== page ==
Ask a visitor to Bangkok which markets they have visited and, aside from the most well-known night markets and ready-to-eat food markets, the famous 24-hour Pak Khlong Talat flower market might just be the answer you hear most. This is a market with a rich history and a flourishing reputation – but chances are you don’t know as much about it as you might think.
Believed to have begun its life centuries ago as a floating market – the name belies its location close to the points at which two nearby canals empty into Bangkok’s Chaophraya river – Pak Khlong Talat eventually transitioned around six decades ago into today’s produce market, with a particular focus on flowers for both offerings and decoration. However, it is also one of the biggest markets for fruit and veg in central Bangkok.
This powerhouse operates around the clock, receiving vast quantities of fresh flowers from both nearby provinces and further afield, and selling them to a mix of wholesale and consumer trade. Pak Khlong Talat flower market is at its busiest either side of midnight, as huge deliveries are followed by the arrival of Bangkok florists keen to stock their own shops and market stalls with the perkiest, most colourful and most keenly priced bouquets they can find. If you can come at this time, it’s a chaotic and fascinating sight to behold as trucks full of roses, orchids, tulips and a million other varieties of unique-looking and brightly coloured flowers are unloaded.
The saying goes that many of the ingredients in street food dishes eaten across Bangkok will have originated at the infamous Khlong Toey wet market. And so too is it true that, if you see a bunch of flowers on display somewhere around the Thai capital, it’s a likely bet that they will have passed through Pak Khlong Talat flower market at some point.
But the flowers here aren’t all sold simply for decorative use: Thailand also does a huge trade in flower garlands intended as good-fortune-bringing offerings to mythical animist spirits and religious deities. Jasmine-scented garlands are bought in bulk not least by roaming roadside traders who sell them to motorists to hang from their rear-view mirrors, as well as from religious shrines in homes and other buildings.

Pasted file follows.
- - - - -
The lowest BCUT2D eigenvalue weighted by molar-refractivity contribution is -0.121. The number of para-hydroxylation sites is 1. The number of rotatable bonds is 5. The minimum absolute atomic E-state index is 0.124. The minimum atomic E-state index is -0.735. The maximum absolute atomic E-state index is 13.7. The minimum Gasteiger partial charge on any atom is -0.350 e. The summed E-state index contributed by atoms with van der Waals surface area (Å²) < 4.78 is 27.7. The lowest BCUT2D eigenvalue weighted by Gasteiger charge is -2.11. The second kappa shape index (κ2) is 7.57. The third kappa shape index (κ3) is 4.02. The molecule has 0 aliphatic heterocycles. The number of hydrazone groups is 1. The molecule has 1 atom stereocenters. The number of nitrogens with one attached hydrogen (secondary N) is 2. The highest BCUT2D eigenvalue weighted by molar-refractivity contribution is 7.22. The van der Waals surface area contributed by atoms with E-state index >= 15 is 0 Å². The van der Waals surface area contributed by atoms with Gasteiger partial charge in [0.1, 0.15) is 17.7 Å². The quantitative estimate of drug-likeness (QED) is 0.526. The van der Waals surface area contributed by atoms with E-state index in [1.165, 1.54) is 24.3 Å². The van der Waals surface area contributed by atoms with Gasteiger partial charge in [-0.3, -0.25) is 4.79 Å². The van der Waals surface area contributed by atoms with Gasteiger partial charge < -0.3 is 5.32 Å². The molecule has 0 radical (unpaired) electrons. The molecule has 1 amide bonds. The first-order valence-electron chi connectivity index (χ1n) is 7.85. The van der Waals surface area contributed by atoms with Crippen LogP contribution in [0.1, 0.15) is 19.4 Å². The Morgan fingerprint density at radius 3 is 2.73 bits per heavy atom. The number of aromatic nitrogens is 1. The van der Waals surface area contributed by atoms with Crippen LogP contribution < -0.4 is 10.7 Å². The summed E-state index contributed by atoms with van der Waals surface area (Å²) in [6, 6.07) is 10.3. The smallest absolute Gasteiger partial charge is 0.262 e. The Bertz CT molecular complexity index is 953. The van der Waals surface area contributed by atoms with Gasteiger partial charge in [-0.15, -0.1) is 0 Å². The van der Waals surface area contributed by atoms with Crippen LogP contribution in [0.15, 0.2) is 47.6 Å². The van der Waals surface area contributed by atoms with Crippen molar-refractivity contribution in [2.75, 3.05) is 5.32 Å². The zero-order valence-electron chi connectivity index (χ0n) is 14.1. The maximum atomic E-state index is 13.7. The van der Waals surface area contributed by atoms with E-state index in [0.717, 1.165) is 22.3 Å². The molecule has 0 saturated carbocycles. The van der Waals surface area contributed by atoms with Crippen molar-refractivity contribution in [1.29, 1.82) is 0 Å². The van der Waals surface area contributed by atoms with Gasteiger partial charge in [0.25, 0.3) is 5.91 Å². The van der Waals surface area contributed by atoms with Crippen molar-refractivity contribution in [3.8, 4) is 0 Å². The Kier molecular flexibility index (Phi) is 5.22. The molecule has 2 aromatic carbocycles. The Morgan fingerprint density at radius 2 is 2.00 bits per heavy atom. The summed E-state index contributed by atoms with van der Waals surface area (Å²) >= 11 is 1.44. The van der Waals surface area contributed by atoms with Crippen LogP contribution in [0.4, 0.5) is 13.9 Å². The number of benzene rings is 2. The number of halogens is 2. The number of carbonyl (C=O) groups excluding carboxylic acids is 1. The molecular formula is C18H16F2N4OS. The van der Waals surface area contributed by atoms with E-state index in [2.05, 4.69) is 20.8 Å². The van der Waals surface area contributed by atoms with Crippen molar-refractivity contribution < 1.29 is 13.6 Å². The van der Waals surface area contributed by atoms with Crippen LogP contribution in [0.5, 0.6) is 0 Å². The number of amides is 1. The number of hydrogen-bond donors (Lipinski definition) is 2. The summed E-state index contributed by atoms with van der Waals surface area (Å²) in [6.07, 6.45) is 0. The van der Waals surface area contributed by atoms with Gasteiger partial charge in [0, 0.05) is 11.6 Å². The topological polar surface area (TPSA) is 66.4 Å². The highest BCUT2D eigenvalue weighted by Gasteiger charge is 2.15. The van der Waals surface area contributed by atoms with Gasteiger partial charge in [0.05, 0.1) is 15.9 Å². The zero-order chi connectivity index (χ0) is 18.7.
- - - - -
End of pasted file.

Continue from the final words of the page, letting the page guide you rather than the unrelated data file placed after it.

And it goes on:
The area is actually made up of 3 separate markets. The privately owned Yodpiman Flower Market and ICP Market as well as a government owned Pak Khlong market. The majority of the vendors sold within these markets although until last year there were also many vendors selling on the sides of the main road. However, in 2016, as part of an ongoing, widely reported campaign by the Bangkok Metropolitan Administration to ‘reclaim’ public spaces for the benefit of pedestrians, large numbers of the street vendors were evicted, and the area cleared by authorities. These traders had operated by nightfall on the footpaths around Pak Khlong Talat, and were accused of long having done so illegally and without paying rent.
They were reportedly offered alternative pitches within the existing market areas and also at the newly opened Yodpiman River Walk, a much higher-end, open-air community lifestyle mall that occupies a renovated riverside market structure on the banks of the Chaophraya. Many moved to these here or to a new market area that was set up by Wat Tripet (a few hundred meters away) but many complained that there was less traffic and that rents were in many cases unfeasibly high. However, some did leave the area.